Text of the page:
Restoring the Public TrustQuicklink submitted by Joan Brunwasser Permalink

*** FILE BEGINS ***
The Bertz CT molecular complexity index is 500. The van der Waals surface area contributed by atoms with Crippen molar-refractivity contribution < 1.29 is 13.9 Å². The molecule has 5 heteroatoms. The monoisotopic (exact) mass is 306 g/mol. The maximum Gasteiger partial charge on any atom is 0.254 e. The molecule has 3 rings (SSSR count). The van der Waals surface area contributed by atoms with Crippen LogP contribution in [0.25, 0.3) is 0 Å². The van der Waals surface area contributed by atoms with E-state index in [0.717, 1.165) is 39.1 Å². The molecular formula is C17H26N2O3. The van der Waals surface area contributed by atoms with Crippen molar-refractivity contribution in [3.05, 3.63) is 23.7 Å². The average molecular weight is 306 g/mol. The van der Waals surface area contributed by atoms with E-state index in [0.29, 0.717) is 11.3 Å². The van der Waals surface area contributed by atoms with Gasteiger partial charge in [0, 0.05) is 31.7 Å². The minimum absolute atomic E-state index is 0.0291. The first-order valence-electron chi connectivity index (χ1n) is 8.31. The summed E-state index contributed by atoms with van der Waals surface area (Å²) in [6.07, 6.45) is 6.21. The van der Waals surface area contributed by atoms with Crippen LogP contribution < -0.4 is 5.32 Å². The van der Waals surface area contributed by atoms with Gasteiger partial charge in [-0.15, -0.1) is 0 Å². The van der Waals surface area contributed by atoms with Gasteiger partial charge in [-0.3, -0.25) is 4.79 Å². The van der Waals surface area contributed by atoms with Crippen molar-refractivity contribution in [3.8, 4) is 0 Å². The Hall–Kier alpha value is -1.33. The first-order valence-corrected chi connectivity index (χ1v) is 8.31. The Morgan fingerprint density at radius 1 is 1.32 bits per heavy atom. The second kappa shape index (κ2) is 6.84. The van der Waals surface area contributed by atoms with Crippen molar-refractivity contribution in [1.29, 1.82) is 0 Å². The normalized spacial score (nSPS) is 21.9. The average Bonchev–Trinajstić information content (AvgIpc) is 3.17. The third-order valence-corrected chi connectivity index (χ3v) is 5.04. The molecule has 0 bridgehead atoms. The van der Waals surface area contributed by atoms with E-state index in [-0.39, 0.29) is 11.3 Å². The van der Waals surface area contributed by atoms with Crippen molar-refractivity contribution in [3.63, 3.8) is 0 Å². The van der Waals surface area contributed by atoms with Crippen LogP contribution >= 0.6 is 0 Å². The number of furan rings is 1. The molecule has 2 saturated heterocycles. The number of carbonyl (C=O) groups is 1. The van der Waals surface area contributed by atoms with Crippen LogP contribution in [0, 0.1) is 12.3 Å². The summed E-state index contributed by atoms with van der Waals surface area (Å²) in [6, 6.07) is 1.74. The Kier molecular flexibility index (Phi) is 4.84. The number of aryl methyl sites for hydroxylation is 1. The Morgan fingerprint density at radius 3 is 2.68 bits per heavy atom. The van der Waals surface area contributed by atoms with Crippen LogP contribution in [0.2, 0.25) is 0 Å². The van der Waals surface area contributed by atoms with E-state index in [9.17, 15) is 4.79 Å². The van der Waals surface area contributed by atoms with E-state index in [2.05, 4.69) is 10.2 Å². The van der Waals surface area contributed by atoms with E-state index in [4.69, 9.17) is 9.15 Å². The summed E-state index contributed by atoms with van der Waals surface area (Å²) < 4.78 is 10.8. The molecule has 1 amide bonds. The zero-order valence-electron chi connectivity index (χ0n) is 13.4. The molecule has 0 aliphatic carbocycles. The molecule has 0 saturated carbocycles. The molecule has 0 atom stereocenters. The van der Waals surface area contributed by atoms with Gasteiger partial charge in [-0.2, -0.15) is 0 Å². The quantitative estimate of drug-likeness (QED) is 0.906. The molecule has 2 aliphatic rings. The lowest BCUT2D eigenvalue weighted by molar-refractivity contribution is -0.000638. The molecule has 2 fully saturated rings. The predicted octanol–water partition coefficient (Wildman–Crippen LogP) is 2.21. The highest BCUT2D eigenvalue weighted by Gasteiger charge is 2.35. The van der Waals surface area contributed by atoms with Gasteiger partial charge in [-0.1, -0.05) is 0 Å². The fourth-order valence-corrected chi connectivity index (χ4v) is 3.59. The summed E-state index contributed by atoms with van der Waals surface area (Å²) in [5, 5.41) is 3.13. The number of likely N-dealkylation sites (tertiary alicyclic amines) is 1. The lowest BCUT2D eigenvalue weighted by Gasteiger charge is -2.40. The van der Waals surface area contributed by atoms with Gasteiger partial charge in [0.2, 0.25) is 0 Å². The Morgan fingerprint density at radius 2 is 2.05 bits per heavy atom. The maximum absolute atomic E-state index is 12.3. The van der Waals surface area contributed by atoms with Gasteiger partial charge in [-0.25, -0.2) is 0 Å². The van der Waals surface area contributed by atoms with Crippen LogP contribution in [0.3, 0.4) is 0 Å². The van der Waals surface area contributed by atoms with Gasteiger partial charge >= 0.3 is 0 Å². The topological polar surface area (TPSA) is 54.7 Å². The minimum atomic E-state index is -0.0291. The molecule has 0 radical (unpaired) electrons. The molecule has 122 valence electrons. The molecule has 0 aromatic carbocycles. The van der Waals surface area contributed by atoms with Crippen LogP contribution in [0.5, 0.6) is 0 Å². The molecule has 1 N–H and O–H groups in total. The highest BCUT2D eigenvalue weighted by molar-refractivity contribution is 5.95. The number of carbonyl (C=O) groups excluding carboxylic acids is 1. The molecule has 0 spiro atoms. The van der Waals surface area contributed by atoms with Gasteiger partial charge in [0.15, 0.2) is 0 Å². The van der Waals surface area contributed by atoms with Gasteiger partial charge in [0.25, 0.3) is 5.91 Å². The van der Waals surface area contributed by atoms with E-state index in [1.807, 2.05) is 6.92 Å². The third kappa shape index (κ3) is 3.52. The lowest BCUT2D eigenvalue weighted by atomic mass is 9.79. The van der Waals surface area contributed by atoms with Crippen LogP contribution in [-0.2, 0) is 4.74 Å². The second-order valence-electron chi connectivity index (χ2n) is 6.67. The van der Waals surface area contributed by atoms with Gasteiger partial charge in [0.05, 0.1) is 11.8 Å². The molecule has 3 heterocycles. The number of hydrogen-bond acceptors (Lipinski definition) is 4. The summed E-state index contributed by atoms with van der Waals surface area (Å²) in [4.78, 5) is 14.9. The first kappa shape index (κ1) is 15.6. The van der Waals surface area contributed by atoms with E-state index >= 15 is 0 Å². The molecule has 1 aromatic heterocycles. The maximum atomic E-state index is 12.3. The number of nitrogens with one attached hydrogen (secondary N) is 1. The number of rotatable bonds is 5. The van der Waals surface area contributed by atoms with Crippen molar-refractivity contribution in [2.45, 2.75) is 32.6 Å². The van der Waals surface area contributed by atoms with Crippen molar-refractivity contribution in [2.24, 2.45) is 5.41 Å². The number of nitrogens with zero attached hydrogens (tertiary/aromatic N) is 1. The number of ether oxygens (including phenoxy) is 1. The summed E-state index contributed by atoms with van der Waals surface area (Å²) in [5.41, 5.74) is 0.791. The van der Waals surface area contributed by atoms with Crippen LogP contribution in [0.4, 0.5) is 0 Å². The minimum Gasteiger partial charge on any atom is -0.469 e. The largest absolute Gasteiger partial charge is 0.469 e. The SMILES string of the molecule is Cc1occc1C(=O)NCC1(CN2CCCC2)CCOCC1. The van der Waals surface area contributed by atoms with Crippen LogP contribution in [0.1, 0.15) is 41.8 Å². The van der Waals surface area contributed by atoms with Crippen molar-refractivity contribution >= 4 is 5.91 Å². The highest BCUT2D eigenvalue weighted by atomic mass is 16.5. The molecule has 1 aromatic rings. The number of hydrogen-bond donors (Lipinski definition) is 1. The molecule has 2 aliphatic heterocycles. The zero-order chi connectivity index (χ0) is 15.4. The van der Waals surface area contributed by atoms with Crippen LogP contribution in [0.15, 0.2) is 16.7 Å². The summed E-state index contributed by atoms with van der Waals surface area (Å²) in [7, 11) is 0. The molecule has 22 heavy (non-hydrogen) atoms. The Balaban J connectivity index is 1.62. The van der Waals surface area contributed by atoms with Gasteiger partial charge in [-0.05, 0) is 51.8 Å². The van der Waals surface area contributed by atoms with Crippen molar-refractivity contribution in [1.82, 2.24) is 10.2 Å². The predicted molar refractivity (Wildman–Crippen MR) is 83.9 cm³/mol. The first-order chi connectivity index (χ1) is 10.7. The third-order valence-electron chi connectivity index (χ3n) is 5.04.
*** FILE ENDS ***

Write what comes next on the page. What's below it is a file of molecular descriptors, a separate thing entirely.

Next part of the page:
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|No wonder working men and women and their families are strained to cope with the rising cost of health care, pharmaceutical drugs, housing, higher education, and public transportation all of which have risen faster in price than typical family incomes. The recent book, Economic Apartheid in America: A Primer on Economic Inequality and Insecurity , describes how thirty zipcodes in America have become fabulously wealthy while whole urban and rural communities are languishing in unemployment, crumbling infrastructure, growing insecurity, and fear. This is a profound transformation in a country whose DNA contains the inherent promise of an equal opportunity at Life, Liberty, and the pursuit of Happiness and whose collective memory resonates with the hallowed idea hallowed by blood of government of the people, by the people, and for the people. The great progressive struggles in our history have been waged to make sure ordinary citizens, and not just the rich, share in the benefits of a free society. Yet today the public may support such broad social goals as affordable medical coverage for all, decent wages for working people, safe working conditions, a secure retirement, and clean air and water, but there is no government of, by, and for the people to deliver on those aspirations. Instead, our elections are bought out from under us and our public officials do the bidding of mercenaries. Money is choking democracy to death. So powerfully has wealth shaped our political agenda that we cannot say America is working for all of America. In the words of Louis Brandeis, one of the greatest of our Supreme Court justices: You can have wealth concentrated in the hands of a few, or democracy, but you cannot have both.|
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